Show Me Healthy Housing Year One Report Released, Highlighting Progress, Lessons Learned, and the Value of Collaboration


Though still early in the process, our Show Me Healthy Housing (SMHH) work is already showing impact. SMHH is the Foundation’s first foray into promoting the development of permanent, supportive housing throughout the region. In December 2016, the Urban Institute released its Year One Evaluation Report, which showcases the progress made and the lessons learned in an area of work that gained prominence at the Foundation in 2014.

First a little background: our Show Me Healthy Housing effort provided funding to four nonprofit agencies for the construction of housing as well as the provision of case management and health care services for their clients. This project was based around the concept of supportive housing, a strategy which is growing in popularity, especially after high-profile successes in places like Utah. This philosophy takes a “housing first” approach, believing that lasting health improvements can be built off the foundation of a safe, stable place to live. Supportive housing gives tenants easy access to a variety of voluntary services designed to help them become healthier and more self-sufficient, and it has shown great promise in reducing Medicaid costs and improving health outcomes.

As highlighted in the report, the four grantees are in various stages of development and construction, with two already housing tenants. The first to open, Patriot Place Apartments, specializes in serving formerly homeless veterans and consists of 25 apartment units in Columbia, Missouri. Later in 2016 The Kitchen opened the 32-unit Beacon Village II, which focuses on affordable housing for families transitioning from homelessness in Springfield, Missouri.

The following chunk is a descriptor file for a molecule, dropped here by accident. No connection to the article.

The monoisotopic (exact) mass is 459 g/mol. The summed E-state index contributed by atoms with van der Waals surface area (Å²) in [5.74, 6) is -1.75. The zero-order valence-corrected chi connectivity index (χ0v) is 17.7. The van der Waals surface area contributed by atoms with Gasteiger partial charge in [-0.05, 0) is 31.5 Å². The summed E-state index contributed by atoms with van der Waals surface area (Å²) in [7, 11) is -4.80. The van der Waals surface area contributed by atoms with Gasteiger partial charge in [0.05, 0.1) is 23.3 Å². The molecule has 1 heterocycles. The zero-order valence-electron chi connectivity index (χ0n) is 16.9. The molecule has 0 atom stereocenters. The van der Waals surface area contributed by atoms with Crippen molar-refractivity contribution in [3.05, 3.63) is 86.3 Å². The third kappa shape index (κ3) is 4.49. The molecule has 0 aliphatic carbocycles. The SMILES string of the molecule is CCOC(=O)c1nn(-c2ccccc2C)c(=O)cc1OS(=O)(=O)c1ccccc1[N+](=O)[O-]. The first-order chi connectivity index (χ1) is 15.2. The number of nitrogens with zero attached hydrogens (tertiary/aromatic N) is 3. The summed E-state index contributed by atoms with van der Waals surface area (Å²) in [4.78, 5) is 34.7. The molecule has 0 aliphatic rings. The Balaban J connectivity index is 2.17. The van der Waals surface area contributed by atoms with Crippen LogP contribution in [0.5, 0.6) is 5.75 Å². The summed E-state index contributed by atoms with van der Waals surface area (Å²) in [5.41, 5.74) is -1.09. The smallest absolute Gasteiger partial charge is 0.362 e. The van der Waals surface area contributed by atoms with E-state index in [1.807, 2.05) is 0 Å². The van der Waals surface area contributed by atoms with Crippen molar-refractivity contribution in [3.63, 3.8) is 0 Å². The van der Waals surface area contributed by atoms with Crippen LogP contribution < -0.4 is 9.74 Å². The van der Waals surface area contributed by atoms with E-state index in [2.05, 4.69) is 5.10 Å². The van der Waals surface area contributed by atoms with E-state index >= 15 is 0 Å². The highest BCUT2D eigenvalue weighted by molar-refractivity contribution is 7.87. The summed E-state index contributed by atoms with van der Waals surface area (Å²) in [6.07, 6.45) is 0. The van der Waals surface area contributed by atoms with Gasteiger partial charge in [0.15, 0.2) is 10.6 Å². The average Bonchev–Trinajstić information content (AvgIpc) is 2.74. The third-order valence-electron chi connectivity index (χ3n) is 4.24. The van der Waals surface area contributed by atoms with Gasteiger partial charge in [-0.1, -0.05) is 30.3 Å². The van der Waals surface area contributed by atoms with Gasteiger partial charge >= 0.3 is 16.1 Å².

Construction for North East Community Action Corporation’s Berkshire Estates is complete, and it will soon offer units to senior homeless veterans in Mexico, Missouri. Preferred Family Healthcare’s Chloe Place is still under construction, but plans to specialize in families and individuals with serious mental illness in Hannibal, Missouri.

According to the report, SMHH-sponsored apartments are already housing 51 tenants who would have had difficulty gaining housing elsewhere. Over half of these tenants had been chronically homeless, 91 percent reported a mental illness, and 67 percent have a chronic health condition. Thirty-six percent were described as in fair or poor health before being housed.

The report also addressed some of the lessons learned, including the difficulty in finding an appropriate location for supportive housing that includes adequate public transportation access. Some residents also reported a “fishbowl effect,” especially when first moving in. These tenants felt nervous about the number of visitors and corporate sponsors touring their new living spaces. Some also feared that any negative incidents could potentially tarnish the facility’s reputation.

The report makes it clear that the Foundation did not single handedly fund all of this work, instead it describes our support as “generally small relative to overall project costs, but instrumental in leveraging other funding streams.” Jean Freeman-Crawford, a program officer at the Foundation, explained that our work is built around collaboration whenever possible. “Our intention for the Institute, like so much of our work, is to be a catalyst for change in our communities. This means we partner with different governmental, philanthropic, and local organizations, because we know that our impact will be much greater by joining forces and leveraging our resources.”

Additionally, as a result of the success of this work, we created the Foundation’s first Program Related Investment (PRI), the Show Me Healthy Housing Loan Fund. A PRI is a loan (at or below market rate) used to finance projects that might not come to fruition otherwise. This five-year, $1.5 million PRI was entrusted to the Corporation for Supportive Housing (CSH), to fund pre-development loans for nonprofits building supportive housing. Learn more about the PRI here.

Moving forward, the Foundation will again sponsor the Missouri Supportive Housing Institute, where partners learn how to navigate the complex development process. Thanks to newly formed partnerships in its second year, the Institute will accept participants from anywhere in Missouri, not just in our service region. The Institute is scheduled for March through June of 2017 in Jefferson City. Agencies interested in applying or learning more can click here.

Further Reading:

Learn more from the Urban Institute about Patriot Place and their findings from the SMHH report: How a Voucher Program Sparked Community Interest in Housing Homeless Veterans.

Read our full Show Me Healthy Housing Year One Evaluation Report.

Read our year two report